Even though the ownership of the mailing list data is not entirely clear, when some members complained about being subscribed to the new google groups mailing list, immediate action was taken by the maintainers of the new pyjs.org fork to remove everyone from the new google groups and invited all the members to voluntarily join the new google groups. This being exactly the same approach that Luke Leighton took when he decided to move the pyjamas mailing list from google groups where it was originally created before Luke Leighton took over leadership of the project.
The current membership of the Google Groups owned and maintained by both forks of the original pyjs.org is now voluntary, created through invitation, and does not violate any privacy and data protection laws. There are no unresolved legal issues at this time nor any pending lawsuits with either forks of the pyjamas project.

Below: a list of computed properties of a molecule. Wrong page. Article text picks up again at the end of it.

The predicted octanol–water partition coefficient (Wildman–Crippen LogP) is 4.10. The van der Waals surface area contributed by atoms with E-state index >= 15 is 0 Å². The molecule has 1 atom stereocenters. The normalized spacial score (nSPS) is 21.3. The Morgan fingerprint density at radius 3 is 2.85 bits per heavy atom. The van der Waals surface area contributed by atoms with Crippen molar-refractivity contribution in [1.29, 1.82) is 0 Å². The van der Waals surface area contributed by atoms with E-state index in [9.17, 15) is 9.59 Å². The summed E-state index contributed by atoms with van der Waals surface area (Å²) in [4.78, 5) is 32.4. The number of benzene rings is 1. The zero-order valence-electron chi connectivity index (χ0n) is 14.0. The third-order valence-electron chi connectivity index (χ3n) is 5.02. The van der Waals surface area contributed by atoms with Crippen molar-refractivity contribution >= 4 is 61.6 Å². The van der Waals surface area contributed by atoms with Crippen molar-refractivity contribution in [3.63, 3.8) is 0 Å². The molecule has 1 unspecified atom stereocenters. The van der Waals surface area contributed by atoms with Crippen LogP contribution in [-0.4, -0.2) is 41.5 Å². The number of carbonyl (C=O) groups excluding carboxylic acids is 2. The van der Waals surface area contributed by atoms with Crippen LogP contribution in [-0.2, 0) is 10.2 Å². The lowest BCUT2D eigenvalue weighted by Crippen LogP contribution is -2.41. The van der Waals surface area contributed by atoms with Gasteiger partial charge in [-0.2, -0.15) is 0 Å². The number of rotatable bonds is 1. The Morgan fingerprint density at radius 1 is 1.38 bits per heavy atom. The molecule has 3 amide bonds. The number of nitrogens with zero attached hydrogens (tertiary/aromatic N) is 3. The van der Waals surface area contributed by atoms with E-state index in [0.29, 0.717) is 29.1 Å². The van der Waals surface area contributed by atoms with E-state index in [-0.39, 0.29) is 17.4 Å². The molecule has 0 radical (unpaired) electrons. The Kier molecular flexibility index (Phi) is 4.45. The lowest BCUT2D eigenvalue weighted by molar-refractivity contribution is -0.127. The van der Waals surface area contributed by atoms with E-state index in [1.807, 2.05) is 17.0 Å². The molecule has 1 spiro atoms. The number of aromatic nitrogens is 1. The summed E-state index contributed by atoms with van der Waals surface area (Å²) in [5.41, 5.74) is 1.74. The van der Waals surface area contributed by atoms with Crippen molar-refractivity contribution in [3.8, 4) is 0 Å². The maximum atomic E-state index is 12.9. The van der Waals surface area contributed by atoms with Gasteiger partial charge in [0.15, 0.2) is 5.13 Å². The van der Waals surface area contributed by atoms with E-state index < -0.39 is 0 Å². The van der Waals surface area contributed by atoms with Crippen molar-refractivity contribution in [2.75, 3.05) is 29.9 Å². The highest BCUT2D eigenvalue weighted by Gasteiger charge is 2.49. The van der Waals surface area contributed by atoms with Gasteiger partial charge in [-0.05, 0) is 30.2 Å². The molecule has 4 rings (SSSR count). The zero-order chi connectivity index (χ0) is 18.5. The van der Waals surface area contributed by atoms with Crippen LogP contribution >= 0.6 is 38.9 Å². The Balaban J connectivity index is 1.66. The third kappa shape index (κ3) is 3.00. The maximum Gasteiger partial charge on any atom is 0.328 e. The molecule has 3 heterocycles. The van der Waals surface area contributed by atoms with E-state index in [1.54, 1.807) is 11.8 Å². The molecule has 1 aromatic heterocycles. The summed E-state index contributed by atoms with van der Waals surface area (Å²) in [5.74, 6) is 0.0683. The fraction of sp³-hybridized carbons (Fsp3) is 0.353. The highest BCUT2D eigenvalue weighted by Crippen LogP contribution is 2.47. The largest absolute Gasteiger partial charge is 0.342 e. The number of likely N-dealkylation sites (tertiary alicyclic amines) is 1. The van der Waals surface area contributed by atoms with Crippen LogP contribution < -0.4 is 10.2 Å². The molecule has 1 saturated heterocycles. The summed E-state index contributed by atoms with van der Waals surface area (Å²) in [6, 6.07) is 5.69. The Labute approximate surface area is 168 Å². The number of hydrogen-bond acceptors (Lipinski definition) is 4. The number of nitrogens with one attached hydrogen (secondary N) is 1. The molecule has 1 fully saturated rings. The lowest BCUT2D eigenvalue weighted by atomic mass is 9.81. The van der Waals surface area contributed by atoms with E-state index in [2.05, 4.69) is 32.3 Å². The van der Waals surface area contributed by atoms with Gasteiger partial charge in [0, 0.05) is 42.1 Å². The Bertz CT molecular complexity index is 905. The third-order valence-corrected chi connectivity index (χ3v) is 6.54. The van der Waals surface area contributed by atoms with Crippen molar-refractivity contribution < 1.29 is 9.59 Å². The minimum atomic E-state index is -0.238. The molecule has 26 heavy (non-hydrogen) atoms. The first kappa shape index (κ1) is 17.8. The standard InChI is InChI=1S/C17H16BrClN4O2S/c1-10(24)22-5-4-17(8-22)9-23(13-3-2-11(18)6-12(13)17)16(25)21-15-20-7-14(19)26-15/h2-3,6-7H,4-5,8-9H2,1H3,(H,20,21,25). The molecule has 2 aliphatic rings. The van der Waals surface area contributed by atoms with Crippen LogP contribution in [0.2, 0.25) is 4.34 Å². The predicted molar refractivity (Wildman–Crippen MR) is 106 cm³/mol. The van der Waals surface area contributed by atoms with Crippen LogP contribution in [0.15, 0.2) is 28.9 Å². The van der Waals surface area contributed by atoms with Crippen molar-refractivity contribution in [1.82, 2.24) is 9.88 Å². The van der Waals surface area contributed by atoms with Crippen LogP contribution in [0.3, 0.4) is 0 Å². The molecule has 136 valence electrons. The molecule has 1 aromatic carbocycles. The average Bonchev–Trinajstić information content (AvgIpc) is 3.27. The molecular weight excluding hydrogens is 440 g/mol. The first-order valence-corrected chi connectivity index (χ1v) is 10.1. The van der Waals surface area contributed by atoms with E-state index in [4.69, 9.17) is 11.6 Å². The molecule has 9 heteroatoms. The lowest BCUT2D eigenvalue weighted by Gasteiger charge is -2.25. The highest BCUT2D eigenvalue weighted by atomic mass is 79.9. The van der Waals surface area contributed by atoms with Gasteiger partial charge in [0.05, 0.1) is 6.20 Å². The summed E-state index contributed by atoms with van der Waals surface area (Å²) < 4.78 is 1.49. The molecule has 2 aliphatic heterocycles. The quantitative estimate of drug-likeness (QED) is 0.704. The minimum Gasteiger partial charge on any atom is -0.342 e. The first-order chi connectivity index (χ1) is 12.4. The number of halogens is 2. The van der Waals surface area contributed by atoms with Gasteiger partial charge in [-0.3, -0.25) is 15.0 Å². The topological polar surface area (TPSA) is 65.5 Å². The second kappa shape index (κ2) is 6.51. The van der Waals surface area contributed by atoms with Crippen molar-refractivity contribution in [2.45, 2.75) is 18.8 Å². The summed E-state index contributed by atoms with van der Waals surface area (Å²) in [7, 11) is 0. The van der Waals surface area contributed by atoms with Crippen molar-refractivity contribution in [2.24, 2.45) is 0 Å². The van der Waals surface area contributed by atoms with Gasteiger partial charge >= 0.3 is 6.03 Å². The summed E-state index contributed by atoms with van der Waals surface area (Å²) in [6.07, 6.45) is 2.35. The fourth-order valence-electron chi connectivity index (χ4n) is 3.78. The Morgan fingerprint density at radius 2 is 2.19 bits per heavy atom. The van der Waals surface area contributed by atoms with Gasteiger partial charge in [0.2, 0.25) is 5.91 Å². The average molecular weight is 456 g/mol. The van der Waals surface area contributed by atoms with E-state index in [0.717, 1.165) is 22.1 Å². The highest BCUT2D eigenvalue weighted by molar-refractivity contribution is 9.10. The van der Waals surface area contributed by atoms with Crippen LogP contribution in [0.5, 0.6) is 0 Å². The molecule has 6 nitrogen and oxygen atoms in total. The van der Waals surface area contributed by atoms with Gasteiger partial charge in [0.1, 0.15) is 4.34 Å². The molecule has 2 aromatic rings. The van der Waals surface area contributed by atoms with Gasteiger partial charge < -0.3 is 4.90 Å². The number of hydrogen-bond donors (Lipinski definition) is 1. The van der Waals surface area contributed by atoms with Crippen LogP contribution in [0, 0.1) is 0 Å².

Both forks are being actively developed and have formed their own community following.
There are now two forks of the Pyjamas/Pyjs project: one maintained by the new Pyjs team and another maintained by Luke Leighton.
The Pyjs.org fork, available at pyjs
- New GitHub based infrastructure
- Travis CI based continuous integration for both build, install and automated testing
- pip install and VirtualEnv based development environment
- Separation of pyjs tools from pyjs GWT widgets to allow other widgets sets to be developed
- Built-in Closure compiler integration
- GI Introspection/WebKit-GTK based pyjs-desktop runner
Pyj.be, available at pyj